Everyone should ask their politicians this same question when they refuse to see how their actions impact people’s lives.

Because this is a right guaranteed to patients, all “1-A” will do is close secure businesses, abandon jobs, vacate commercial real estate, and force thousands of patients to find medicine from neighborhood caregivers (who are restricted by HB 1284 to a max of 5 patients and cannot be regulated).

“1-A” simply changes the distribution model for medical cannabis; from a little over one hundred centers to thousands of caregivers in our neighborhoods.

Citizens should know medical cannabis from a center is preferable to making patients drive into residential neighborhoods to buy medical marijuana. Vote No on 1-A to protect the rights of patients and business owners from even more government intervention.

Visit for more information and to help protect your community from the law of unintended consequences.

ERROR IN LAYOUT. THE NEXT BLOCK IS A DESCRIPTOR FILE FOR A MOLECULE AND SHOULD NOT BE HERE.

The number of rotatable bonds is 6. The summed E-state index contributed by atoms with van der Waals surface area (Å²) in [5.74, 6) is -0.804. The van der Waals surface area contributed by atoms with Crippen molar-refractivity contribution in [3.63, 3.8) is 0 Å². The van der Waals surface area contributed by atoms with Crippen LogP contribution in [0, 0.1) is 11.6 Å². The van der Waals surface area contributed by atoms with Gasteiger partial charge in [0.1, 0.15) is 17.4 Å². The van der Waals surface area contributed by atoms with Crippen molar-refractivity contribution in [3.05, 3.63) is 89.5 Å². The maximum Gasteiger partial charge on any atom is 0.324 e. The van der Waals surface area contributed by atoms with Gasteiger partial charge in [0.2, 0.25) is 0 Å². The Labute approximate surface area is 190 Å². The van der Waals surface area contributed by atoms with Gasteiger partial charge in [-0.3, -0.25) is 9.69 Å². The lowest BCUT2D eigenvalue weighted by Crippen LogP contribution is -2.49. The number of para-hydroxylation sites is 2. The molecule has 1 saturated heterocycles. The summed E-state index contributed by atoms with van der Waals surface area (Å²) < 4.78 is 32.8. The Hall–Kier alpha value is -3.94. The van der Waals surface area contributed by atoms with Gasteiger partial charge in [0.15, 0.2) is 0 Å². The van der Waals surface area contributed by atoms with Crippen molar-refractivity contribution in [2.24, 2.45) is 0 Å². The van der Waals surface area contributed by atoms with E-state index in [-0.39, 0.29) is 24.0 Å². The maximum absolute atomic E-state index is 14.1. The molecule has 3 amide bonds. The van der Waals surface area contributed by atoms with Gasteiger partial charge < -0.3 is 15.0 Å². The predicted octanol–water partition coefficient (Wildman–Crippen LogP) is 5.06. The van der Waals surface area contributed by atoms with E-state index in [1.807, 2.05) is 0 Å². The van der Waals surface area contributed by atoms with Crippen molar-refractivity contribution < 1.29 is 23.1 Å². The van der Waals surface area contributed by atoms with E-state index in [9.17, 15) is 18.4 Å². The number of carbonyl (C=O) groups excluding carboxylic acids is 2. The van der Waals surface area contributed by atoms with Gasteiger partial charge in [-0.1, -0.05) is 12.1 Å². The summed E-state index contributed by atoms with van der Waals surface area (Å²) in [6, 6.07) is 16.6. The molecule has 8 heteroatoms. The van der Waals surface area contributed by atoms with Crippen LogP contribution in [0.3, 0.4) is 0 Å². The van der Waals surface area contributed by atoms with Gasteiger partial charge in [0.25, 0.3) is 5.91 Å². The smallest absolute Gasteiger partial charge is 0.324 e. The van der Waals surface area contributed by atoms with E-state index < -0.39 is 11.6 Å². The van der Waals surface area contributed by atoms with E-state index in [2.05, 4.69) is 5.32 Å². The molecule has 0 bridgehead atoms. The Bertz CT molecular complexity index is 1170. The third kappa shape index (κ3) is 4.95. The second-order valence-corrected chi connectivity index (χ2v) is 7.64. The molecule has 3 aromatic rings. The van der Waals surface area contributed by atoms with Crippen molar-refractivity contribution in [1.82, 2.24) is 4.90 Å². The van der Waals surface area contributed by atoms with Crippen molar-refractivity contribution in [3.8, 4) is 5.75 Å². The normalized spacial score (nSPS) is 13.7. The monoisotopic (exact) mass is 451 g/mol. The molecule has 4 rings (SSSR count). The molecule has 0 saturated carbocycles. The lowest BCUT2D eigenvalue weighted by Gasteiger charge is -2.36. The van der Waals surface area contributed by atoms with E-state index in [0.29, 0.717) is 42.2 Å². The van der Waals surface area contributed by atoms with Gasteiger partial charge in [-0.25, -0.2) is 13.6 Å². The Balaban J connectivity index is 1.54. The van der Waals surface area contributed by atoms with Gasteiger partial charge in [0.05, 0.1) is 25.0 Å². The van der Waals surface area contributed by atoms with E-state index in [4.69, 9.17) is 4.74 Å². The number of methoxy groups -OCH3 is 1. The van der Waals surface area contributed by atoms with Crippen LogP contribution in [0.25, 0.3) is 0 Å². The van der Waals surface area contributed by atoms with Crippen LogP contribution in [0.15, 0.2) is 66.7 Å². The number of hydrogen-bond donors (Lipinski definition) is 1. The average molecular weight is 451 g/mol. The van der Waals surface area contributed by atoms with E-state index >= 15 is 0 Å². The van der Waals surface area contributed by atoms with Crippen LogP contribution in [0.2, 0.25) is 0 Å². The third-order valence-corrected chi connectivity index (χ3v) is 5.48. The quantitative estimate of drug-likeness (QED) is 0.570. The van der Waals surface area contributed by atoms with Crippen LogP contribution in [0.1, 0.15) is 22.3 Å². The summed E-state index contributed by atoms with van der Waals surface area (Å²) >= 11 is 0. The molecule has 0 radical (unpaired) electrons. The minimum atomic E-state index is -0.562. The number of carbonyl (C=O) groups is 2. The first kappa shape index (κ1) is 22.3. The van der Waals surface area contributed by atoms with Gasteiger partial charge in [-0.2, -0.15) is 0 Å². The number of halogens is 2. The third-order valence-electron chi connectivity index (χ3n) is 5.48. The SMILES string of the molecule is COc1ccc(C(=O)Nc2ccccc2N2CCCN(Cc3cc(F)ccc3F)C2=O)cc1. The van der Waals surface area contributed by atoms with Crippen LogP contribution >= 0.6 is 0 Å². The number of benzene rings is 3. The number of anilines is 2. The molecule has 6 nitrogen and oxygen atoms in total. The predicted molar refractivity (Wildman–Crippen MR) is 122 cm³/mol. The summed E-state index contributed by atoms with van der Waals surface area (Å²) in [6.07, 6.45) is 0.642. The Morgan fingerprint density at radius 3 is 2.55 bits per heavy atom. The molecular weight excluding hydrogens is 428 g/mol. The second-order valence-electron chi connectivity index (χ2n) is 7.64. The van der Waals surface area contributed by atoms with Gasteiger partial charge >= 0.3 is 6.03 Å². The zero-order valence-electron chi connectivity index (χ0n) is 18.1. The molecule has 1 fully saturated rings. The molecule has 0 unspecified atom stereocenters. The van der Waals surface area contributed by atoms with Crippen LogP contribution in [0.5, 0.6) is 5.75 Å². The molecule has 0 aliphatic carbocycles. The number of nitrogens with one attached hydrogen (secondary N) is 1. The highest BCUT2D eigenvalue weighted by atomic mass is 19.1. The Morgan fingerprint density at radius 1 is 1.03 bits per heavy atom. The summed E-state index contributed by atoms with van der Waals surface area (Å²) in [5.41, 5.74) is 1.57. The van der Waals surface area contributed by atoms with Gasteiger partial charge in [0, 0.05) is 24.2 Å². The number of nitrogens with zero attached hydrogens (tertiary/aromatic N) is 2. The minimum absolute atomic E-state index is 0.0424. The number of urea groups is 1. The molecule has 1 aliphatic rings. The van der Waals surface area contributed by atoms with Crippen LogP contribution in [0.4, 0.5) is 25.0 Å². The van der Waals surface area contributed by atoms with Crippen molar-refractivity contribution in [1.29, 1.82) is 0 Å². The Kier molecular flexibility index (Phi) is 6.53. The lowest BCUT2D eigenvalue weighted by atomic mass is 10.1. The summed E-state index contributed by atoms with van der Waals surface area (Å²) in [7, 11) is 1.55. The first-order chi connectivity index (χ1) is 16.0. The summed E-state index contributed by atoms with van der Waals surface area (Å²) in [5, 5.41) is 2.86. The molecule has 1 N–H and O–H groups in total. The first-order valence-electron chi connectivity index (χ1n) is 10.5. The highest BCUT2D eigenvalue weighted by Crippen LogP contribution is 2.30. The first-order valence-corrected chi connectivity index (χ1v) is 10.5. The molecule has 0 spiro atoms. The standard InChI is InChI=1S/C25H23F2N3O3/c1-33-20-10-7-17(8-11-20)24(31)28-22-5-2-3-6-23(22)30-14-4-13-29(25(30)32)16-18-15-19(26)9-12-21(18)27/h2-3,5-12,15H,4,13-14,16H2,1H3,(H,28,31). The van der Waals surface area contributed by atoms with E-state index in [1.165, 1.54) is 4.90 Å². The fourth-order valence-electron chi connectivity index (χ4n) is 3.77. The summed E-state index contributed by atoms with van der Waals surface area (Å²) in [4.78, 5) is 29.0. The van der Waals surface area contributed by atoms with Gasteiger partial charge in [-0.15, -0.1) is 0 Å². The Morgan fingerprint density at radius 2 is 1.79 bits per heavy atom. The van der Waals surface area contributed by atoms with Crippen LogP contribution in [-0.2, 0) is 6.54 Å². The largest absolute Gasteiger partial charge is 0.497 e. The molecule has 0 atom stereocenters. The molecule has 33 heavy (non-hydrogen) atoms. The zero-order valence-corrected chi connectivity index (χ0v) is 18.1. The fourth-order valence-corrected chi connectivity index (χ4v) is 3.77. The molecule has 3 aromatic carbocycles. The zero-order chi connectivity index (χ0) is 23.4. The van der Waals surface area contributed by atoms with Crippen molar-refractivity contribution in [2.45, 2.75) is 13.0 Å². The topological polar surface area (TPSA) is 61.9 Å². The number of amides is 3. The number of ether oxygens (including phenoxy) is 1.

[1] Colorado Springs Business Journal, Greenberg, Allen


About markandmmj

I belong to a new generation of market pioneers in the fastest growing industry in Colorado today. As a double business major in international business and finance I’ve studied the economic viability of medical marijuana centers in Colorado Springs. I’ve learned firsthand the in and outs of this industry and what it takes to progressively move brand new markets forward. As Membership Director for the Colorado Springs Medical Cannabis Council, I have seen the industry in Colorado blossom despite countless economic, political, legislative, and social barriers. I strive to deliver objective truth about medical cannabis issues and their economic, social, and medical implications for Colorado.
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2 Responses to Bans, Freedom, and Medical Marijuana

  1. Haley says:

    Do you know if there is an age requirment to work in a dispensary? According to one there is and you have to be 21 or older is this true?

    • markandmmj says:

      Hi Haley,

      Thank you for the question, its a good one. According to HB 1284:


      The law is pretty clear, no one under 21 may be employed in the MMJ business. Please let me know if you have any other questions.